How did you end up an M&A attorney with no M&A experience?
The legal department comprised four lawyers, none of them women, and they were looking to diversify the group. I came in and met with Stewart Hudnut, then general counsel, and we had a great conversation. At the end of the day, he said, “You don’t have M&A experience, but you’ve done real estate transactions, and M&A transactions aren’t that different. A transaction is a transaction. So, if you’re willing to take a chance that you can learn M&A, I’m willing to take a chance on you.”
What was the learning curve?
It was remarkably smooth. I understudied with the other four lawyers in the group on one transaction each, and after that I was on my own. I joined in 1997, and in 1998 we did 30 acquisitions, and I was the lawyer on 11 of them. Fortunately, I loved it. I love the pace. I love negotiating. I love being involved in the business.
How important have acquisitions been to the company’s growth?
For about 10 years, ITW was very acquisitive, but in the past 18 months its focus has tilted toward organic growth. That shift stems from a new enterprise strategy that entails stricter portfolio management, centralized purchasing, and business scale-up—through which we plan to scale up revenues of our 800 global business units from $20 million to $100 million. We think that will lead to economies of scale, and that, in turn, will drive organic growth. But we’ll still do an acquisition if we think we can do well.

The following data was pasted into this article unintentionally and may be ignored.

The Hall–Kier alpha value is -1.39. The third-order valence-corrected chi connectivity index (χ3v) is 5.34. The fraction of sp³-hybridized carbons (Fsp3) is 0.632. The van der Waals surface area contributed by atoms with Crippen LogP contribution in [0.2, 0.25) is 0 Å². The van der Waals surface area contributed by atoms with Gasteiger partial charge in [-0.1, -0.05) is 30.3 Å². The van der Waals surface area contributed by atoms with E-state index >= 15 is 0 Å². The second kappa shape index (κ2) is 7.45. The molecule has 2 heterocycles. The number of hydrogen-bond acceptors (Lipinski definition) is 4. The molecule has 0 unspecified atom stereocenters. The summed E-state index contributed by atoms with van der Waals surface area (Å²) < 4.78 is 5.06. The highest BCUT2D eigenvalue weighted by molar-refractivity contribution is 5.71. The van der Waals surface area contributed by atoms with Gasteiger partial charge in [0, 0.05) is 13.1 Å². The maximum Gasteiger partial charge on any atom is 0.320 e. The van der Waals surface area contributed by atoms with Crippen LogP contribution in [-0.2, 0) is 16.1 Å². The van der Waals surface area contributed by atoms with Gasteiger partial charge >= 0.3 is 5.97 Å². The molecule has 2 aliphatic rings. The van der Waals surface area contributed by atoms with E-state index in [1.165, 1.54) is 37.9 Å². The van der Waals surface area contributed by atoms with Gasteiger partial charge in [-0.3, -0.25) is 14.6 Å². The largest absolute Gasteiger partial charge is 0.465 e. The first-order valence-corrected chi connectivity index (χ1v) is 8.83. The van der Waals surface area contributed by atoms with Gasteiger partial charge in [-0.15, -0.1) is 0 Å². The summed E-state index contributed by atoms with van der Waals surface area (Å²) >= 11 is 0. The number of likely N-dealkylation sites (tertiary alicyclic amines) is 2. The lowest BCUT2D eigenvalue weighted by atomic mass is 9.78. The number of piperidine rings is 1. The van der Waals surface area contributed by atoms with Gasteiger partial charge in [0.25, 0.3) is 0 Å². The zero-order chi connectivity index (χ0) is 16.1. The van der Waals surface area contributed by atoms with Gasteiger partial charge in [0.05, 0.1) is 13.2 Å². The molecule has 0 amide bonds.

How has your job changed?
I don’t do M&A work anymore. Today we have 17 lawyers in the United States and abroad, and I supervise all of them. I also supervise a group of eight patent and trademark lawyers, a government affairs group, a health environmental and safety group, and a risk-management group.
Is there anything unique about your role, given ITW’s market?
The company has broad operations and employs nearly 65,000 people in hundreds of business units across 58 countries. And, we have a lot of patents—in 2011, more than 20,000 unexpired patents and pending patent applications worldwide. But the role of a general counsel is generally the same across most industries. The things I worry about now are more a function of the fact that we’re a global, publicly traded company [dealing with regulatory and compliance issues]. There’s also the responsibility of being the corporate secretary, so I prepare for board meetings and interact with the board of directors.
Do you have any advice for budding lawyers?
Lawyers are notoriously bad managers; so many don’t really target their careers correctly. Lawyers need to learn the skill of listening.